This Week’s Challenge:
Pretend that you just had a meal in a fictional restaurant. Using prose or poetry, give us the name of the restaurant, where (and when) it’s located, a description of it, tell us something about the other patrons, describe what you had for breakfast/lunch/dinner, and finish with a review of the overall dining experience including the price.
(Restaurant review and fan fiction combined.)
Having just arrived in town the afternoon before my conference begins in the morning, I was in the mood for some fine dining. To my surprise, there was a mention in the paper about Mario Batali’s new restaurant. The Pinque Klogue just opened last week.
Not thrilled with the idea of dining alone and knowing that Ann had been working long hours at the library, on a whim I gave her a call and she agreed to join me, but only if I promised to pick up the tab. “I mean, would Veronica Lake have gone Dutch?” she asked.
We agreed to meet in the cocktail lounge. Ann was already sipping on a Harvey Wallbanger when I spotted her. I didn’t even know that they made those anymore. She was easy to spot: a dead ringer for Veronica Lake with long blonde curls and Fatal Apple lipstick.
“I’ll have a brandy old fashioned sweet, thank you.”
“You must be from Wisconsin,” the cocktail waitress commented and was off to order my cocktail. My attention returned to the lovely Ann and I noticed a subtle but pleasant fragrance. I contemplated mentioning it but decided not to take the risk of sounding romantically predatory.
We hadn’t even finished our cocktails when our table was ready and we carried our drinks with us. The cocktail lounge was recessed two steps from the dining room and Ann stumbled in her spikes while stepping up but I was able to catch her without spilling much of my old fashioned. The red sword and maraschino cherry were still there. I don’t think I bruised her arm.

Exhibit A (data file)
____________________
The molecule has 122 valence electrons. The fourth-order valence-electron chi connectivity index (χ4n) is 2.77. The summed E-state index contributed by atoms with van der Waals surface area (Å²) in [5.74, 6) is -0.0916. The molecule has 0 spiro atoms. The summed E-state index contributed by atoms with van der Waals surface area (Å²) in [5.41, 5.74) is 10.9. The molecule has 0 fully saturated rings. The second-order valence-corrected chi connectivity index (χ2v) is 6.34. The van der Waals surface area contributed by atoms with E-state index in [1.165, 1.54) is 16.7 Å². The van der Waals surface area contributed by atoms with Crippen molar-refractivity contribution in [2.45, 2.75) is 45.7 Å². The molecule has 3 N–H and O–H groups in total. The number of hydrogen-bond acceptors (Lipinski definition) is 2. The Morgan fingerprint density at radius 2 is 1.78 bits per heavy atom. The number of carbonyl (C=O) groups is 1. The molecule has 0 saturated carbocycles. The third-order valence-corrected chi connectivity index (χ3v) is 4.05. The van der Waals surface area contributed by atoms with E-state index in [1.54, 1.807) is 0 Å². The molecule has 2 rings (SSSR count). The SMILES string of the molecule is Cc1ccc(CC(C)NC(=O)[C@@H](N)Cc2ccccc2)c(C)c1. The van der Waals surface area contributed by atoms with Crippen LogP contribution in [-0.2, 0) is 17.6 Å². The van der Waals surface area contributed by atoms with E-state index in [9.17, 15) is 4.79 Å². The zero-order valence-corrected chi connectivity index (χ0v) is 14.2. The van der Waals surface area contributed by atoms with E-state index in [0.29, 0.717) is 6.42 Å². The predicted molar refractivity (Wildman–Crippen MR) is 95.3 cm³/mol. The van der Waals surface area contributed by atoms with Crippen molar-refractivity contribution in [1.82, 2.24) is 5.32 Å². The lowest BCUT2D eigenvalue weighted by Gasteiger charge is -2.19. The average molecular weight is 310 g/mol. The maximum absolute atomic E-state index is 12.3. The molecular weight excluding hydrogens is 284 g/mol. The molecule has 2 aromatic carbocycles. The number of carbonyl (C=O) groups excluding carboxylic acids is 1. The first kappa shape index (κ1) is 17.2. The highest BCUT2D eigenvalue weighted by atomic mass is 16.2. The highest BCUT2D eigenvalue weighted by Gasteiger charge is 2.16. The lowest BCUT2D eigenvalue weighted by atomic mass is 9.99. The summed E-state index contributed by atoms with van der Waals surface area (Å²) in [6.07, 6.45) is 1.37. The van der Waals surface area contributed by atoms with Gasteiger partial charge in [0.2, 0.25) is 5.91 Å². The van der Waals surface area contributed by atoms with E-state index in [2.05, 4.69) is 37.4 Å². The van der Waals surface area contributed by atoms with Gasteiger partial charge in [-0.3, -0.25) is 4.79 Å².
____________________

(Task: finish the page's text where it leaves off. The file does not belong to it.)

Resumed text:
We ordered a platter of antipasto to munch on while perusing the leather-bound menu. Ann selected fusilli mille gusti and a pinot grigio. My choice was the veal osso bucco and a 2006 Lazzaretti Brunello Montalcino. Ann elected to try her wine by the glass, but I was not driving so I ordered my Sangiovese by the bottle.
The Pinque Klogue is housed in a 1930’s building, stone and brick on the outside and high buff ceilings in the dining room. All wood trim is finished dark but the plaster walls are tastefully decorated with soft murals depicting the Tuscan countryside. The linen table cloths are stark white. Chairs are heavy wooden, dark like the trim. A white candle in a clear chimney graces each table.
A rather short man in short white coat with trim mustache and wavy black hair wheeled a cart next to our table, cracked two quail eggs into our Caesar salad, giving it a final toss and lifting a portion onto each of our salad plates. Ann was probably talking to me as I devoured my salad but I was distracted and silent. Ann set down her fork and looked at me in a way that made me aware that I had been ignoring her conversation, and I snapped out of it. We engaged in discussion of a wide range of topics as we dipped the Italian bread into the olive oil and balsamic vinegar.
Our salad plates were whisked away, wine poured and a large platter of pasta buried in sauce, vegetables, cheese, nuts, mushrooms, capers, olives and prosciutto was placed in front of Ann. Ann exclaimed in Italian something which I think means, “sacred blood”. My osso bucco was impressive but more focused.
Ann tells me that her pasta dish was fabulous! She was famished when I arrived, requested a box to save more than 2/3 of her entree. I left the bone on my plate and resisted the temptation to wipe my plate with that delicious bread.
Ann had saved room for tiramisu and I had a chocolate gelato parfait with coffee liquor. I finished off with a demitasse and Ann had herbal tea.
I heartily recommend Pinque Klogue if you want an upscale meal meal in a pleasant atmosphere. Price range is $$$$$. I asked Ann to add her opinion, but she suggested we return and try it one more time before posting a recommendation.